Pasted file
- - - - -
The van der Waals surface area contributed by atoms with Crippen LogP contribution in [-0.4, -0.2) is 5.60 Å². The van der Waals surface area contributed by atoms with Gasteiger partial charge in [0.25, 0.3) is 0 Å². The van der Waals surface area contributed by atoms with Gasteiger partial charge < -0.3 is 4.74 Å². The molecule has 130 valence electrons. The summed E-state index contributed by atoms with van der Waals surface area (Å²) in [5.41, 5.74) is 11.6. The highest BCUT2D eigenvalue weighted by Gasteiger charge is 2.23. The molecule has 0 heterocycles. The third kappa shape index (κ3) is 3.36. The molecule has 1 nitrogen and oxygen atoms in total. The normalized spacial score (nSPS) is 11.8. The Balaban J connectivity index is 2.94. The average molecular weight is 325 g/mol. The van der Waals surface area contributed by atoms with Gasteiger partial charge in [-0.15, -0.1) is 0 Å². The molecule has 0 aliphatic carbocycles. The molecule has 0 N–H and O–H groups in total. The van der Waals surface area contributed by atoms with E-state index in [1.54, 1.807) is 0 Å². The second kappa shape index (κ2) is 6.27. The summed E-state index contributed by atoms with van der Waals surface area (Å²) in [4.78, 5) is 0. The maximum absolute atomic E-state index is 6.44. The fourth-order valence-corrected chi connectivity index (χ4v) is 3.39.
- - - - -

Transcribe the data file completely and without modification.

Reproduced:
The van der Waals surface area contributed by atoms with Crippen LogP contribution in [-0.4, -0.2) is 5.60 Å². The van der Waals surface area contributed by atoms with Gasteiger partial charge in [0.25, 0.3) is 0 Å². The van der Waals surface area contributed by atoms with Gasteiger partial charge < -0.3 is 4.74 Å². The molecule has 130 valence electrons. The summed E-state index contributed by atoms with van der Waals surface area (Å²) in [5.41, 5.74) is 11.6. The highest BCUT2D eigenvalue weighted by Gasteiger charge is 2.23. The molecule has 0 heterocycles. The third kappa shape index (κ3) is 3.36. The molecule has 1 nitrogen and oxygen atoms in total. The normalized spacial score (nSPS) is 11.8. The Balaban J connectivity index is 2.94. The average molecular weight is 325 g/mol. The van der Waals surface area contributed by atoms with Gasteiger partial charge in [-0.15, -0.1) is 0 Å². The molecule has 0 aliphatic carbocycles. The molecule has 0 N–H and O–H groups in total. The van der Waals surface area contributed by atoms with E-state index in [1.54, 1.807) is 0 Å². The second kappa shape index (κ2) is 6.27. The summed E-state index contributed by atoms with van der Waals surface area (Å²) in [4.78, 5) is 0. The maximum absolute atomic E-state index is 6.44. The fourth-order valence-corrected chi connectivity index (χ4v) is 3.39.